Retrofit Strategies for Future Warmer Climates
Western Built | Spring 2023
Hassan Bokhary, Building Performance Design Engineer-in-Training, BSc, EIT, CEM, LEED® Green Associate, CPHD
Climate change. What was once a word we used in passing and to which most gave little heed, is now one of the greatest challenges we, as humans, have ever faced. It now seems that every year we are faced with some catastrophic weather event – floods, droughts, storms, heat waves, wildfires – that are labelled one in a 100-year phenomenon. Climate change is a stark reality we experience daily and research shows that the rapid change is mainly due to anthropogenic greenhouse gas (GHG) emissions, which have increased significantly since the pre-industrial era, and more recently break historical records.
When it comes to the buildings we work and live in, the impacts of climate change are apparent. Buildings designed or retrofitted today will see dramatically different climates in the future. Canada is committed to reducing its GHG emissions by 30 per cent below the 2005 level of 732 Mt CO2 eq. by 2030. To put this into effect, stringent contemporary energy standards have been adopted for new building projects (for example, the BC Energy Step Code, the Toronto Green Standard Version 3, and OBC SB-10).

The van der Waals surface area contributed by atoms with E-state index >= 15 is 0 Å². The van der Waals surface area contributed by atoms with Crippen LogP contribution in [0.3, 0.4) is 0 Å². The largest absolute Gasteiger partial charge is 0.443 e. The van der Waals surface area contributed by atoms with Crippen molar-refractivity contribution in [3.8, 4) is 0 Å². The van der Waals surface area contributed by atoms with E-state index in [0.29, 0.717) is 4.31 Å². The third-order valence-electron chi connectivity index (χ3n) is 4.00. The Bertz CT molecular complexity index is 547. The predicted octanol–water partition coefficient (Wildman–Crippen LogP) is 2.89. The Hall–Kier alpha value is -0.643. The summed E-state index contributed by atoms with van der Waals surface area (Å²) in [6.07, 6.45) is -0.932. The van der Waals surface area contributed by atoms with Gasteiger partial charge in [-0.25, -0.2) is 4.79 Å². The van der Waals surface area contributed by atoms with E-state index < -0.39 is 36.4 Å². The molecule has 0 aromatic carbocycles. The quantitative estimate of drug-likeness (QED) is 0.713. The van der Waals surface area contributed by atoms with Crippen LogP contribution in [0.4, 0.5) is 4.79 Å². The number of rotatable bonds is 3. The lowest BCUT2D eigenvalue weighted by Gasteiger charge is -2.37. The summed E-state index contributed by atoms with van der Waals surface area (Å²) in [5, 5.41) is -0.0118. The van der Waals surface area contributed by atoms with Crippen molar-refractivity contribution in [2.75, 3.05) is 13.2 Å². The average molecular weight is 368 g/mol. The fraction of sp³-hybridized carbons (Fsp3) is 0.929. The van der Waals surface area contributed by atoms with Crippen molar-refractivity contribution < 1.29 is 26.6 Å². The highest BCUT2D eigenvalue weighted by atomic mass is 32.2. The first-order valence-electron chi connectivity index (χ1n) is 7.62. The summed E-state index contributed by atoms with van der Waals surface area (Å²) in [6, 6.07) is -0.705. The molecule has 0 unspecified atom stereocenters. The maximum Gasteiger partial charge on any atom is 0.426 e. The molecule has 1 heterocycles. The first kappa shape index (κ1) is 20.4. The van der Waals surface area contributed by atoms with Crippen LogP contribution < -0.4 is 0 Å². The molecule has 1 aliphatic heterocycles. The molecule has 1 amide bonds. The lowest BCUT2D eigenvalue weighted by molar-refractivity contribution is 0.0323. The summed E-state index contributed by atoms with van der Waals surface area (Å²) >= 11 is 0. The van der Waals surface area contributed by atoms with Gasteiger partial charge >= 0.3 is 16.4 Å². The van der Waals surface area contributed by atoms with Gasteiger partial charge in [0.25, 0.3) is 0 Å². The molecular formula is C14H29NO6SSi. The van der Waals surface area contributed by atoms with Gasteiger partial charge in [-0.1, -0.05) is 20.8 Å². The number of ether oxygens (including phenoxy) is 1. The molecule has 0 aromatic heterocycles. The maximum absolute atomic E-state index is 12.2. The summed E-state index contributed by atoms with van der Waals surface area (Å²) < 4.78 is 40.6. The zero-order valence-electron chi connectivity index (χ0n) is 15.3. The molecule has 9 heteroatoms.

For existing buildings, efforts are also underway to develop a code that will help guide energy efficiency. After conducting a literature review, it becomes apparent that for existing buildings in British Columbia, there is a definite lack of understanding on the effects of future warmer weather data on energy retrofits and resilient energy conservation measures (ECMs). In our current practice, we are retrofitting buildings for the past, not for the future.
Considering the future
The main objective of a study we performed last year was to demonstrate that the changing climate must be considered in retrofit strategies. Simulations using the building performance software IES Virtual Environment were conducted.
Weather files for the typical meteorological year (TMY) were considered for the current weather scenario, while future weather files were obtained from the Intergovernmental Panel on Climate Change (IPCC).